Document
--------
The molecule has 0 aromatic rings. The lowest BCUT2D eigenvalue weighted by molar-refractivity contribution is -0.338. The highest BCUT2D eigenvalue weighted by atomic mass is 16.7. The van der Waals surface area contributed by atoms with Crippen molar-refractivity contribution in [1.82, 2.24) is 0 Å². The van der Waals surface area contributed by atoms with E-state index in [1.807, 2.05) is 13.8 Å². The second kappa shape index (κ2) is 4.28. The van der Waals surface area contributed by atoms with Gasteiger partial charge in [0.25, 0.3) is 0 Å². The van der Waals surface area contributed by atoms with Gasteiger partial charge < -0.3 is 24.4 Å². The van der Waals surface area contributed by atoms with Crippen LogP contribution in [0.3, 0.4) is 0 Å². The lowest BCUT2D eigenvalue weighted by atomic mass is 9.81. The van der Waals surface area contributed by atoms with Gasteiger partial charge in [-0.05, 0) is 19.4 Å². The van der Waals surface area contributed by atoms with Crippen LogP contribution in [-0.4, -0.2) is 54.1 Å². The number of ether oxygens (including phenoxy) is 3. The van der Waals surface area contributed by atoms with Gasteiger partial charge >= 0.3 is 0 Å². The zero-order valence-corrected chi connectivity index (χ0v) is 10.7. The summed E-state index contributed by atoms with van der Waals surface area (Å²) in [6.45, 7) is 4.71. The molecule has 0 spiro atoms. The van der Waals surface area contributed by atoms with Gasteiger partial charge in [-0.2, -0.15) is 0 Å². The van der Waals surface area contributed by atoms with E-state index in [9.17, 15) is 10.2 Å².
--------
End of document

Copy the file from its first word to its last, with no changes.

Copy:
The molecule has 0 aromatic rings. The lowest BCUT2D eigenvalue weighted by molar-refractivity contribution is -0.338. The highest BCUT2D eigenvalue weighted by atomic mass is 16.7. The van der Waals surface area contributed by atoms with Crippen molar-refractivity contribution in [1.82, 2.24) is 0 Å². The van der Waals surface area contributed by atoms with E-state index in [1.807, 2.05) is 13.8 Å². The second kappa shape index (κ2) is 4.28. The van der Waals surface area contributed by atoms with Gasteiger partial charge in [0.25, 0.3) is 0 Å². The van der Waals surface area contributed by atoms with Gasteiger partial charge < -0.3 is 24.4 Å². The van der Waals surface area contributed by atoms with Crippen LogP contribution in [0.3, 0.4) is 0 Å². The lowest BCUT2D eigenvalue weighted by atomic mass is 9.81. The van der Waals surface area contributed by atoms with Gasteiger partial charge in [-0.05, 0) is 19.4 Å². The van der Waals surface area contributed by atoms with Crippen LogP contribution in [-0.4, -0.2) is 54.1 Å². The number of ether oxygens (including phenoxy) is 3. The van der Waals surface area contributed by atoms with Gasteiger partial charge >= 0.3 is 0 Å². The zero-order valence-corrected chi connectivity index (χ0v) is 10.7. The summed E-state index contributed by atoms with van der Waals surface area (Å²) in [6.45, 7) is 4.71. The molecule has 0 spiro atoms. The van der Waals surface area contributed by atoms with Gasteiger partial charge in [-0.2, -0.15) is 0 Å². The van der Waals surface area contributed by atoms with E-state index in [9.17, 15) is 10.2 Å².